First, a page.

NFL Hall debate needs some context

By Jeff Linville -

The NFL playoffs are still going on, but behind the scenes, the NFL Hall of Fame committee is working on narrowing down its nominees to its Class of 2017.

The obvious pick? This is the first year for LaDainian Tomlinson, one of the greatest running backs in history. He started his career with eight straight 1,000-yard seasons. He ranks fifth all-time in rushing yards and is second only to Emmitt Smith in rushing TDs. He is third in total TDs behind Smith and Jerry Rice.

And he did all of this playing in a pass-happy era. He played with Drew Brees and then Philip Rivers. In four years paired with Rivers, the QB passed for an average of 3,700 yards a season. Brees (and backup Doug Flutie) averaged around 3,400 yards passing. This is a far cry from the days of Terry Bradshaw and Bob Griese completing 10-12 passes a game.

• If you look at the top 15 rushers in career yards, 12 of them are in the Hall already. Frank Gore (number 8) is still active, and Tomlinson is a sure bet. That leaves one name unaccounted for.

Number 12 on the list is Edgerrin James, who played most of his career with Peyton Manning. While that sounds like a plus, you have to remember that Manning was passing for 4,000 yards a season with Marvin Harrison, Reggie Wayne, Dallas Clark, etc. The running game was not always a point of emphasis.

Still, James has 12,246 yards for his career. In my childhood back in the mid-80s, that would have been good enough for second all-time, behind Jim Brown’s 12,312. James has more yards than Marcus Allen, Franco Harris, Thurman Thomas, John Riggins and many other Hall members. He made the playoffs over and over.

People were quick to point out that Marshall Faulk won an MVP award with the Rams after leaving Indy, but James posted four seasons of 1,500 yards and three more with at least 1,150 yards.

A durable runner, James is seventh in career carries. He also found the end zone 91 times, which is 26th in history.

So why doesn’t he get more praise? Some critics say anybody could run with Peyton scaring the safeties deep. Same could be said of Tom Brady, but name me a perennial 1,000-yard rusher for the Patriots.

• And what if your team wants to buck the trend and refuse to be a pass-happy offense? If Isaac Bruce is being penalized for playing with the Greatest Show on Turf, shouldn’t a WR on a running team get a bonus?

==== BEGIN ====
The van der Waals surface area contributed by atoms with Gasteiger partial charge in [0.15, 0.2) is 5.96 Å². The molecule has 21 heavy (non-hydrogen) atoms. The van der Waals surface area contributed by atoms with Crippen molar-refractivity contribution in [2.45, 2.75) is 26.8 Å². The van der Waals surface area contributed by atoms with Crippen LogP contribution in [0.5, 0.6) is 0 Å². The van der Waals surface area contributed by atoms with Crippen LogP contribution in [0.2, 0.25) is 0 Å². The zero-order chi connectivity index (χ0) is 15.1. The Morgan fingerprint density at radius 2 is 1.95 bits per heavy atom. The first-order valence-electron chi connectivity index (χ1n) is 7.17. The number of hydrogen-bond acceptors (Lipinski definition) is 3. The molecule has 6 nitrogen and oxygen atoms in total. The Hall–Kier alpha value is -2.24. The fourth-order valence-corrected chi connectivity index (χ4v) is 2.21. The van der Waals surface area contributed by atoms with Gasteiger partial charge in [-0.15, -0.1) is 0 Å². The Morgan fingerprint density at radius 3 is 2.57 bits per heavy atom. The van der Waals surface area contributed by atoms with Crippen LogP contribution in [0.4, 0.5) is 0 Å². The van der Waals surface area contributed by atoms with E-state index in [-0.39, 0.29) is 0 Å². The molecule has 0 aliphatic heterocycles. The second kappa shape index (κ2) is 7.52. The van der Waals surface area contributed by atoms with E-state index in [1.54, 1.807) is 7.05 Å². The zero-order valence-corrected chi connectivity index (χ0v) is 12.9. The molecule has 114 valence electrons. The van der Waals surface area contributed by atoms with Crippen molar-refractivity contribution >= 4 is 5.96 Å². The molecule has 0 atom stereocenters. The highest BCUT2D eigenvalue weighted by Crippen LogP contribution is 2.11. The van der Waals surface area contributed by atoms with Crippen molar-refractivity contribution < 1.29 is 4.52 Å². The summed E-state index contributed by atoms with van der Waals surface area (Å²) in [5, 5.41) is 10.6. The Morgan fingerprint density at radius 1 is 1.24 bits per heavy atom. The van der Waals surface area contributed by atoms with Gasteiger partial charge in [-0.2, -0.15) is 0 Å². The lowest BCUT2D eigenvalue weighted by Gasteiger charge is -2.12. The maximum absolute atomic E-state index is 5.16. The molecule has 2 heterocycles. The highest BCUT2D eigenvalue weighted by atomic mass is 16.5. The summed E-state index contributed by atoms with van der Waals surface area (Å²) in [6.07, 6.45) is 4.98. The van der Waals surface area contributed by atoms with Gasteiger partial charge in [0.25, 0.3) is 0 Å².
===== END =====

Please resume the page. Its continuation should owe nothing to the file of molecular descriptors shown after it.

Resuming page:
When Hines Ward entered the league, the Steelers’ QB was the enigmatic Kordell Stewart. While exciting at times, Stewart averaged a pathetic 118 yards a game over eight seasons. And don’t forget that Ben Roethlisberger had a few years in the “game manager” mode before having a breakout year in 2009 – when Hines was 33 years old and no longer the top receiver on the team.

Despite being better known for his run blocking than his route running, Ward finished with six 1,000-yard seasons. He is 14th in career receptions, 23rd in yards, 15th in receiving TDs.

In 16 playoff starts (another full season) Ward had 88 catches for 1,181 yards and 10 TDs.

• For my final example, let’s use a WR who played in same pass-happy era as Harrison, Bruce, Holt and Terrell Owens, but was at the mercy of some truly horrid quarterbacks.

Carolina’s own Muhsin Muhammad had a career that is quite remarkable – once you consider who was attempting to get him the ball.

He started with Kerry Collins, a game manager who suffered a broken jaw and was done in Charlotte. Then the Panthers lucked into three good seasons with journeyman Steve Beuerlein. In those seasons Muhammad averaged 89 catches, 1,129 yards and seven TDs.

Then came Chris Weinke, Rodney Peete and Randy Fasani and two lost seasons.

2003 was the year the Panthers almost won a Super Bowl, but that was with Stephen Davis rushing for 1,444 yards and Steve Smith going for 1,110 yards. “Moose” only had 837 yards.

In 2004 Smith was hurt, so Jake Delhomme went to Muhammad repeatedly, getting a career high of 1,400 yards and 16 TDs.

Chicago came calling with a big contract. He left for the money, but was cursed with three seasons of Eric Kramer, Kyle Orton and Brian Griese. He came back to Carolina at age 35 and posted a respectable 923-yard season. In Moose’s final year in 2009, Delhomme was still shaken by his terrible playoff performance against Arizona and was bad all year. Moose had only 581 yards receiving.

Collins, Weinke, Peete, Kramer, Orton, Griese, Beuerlein and Delhomme. Not exactly Drew Brees passing for 5,000 yards four times.

Despite all that, Moose is 25th in career receptions (ahead of Hall of Famers Steve Largent, Michael Irvin, James Lofton, Charlie Joiner). He is 30th in career yardage.

Consider this: what would it have been worth to play with a great QB for most of his career? With Steve Young or Troy Aikman would he have caught one-third more balls? Twice as many TD catches?

Let’s be conservative and say 15 percent more production. That would give Moose 990 catches, right behind Ward in 15th place and ahead of Randy Moss, Andre Reed, Derrick Mason, Art Monk and Torry Holt.

That’s pretty good company.

By Jeff Linville

Jeff is the associate editor and can be reached at 415-4692.

Jeff is the associate editor and can be reached at 415-4692.

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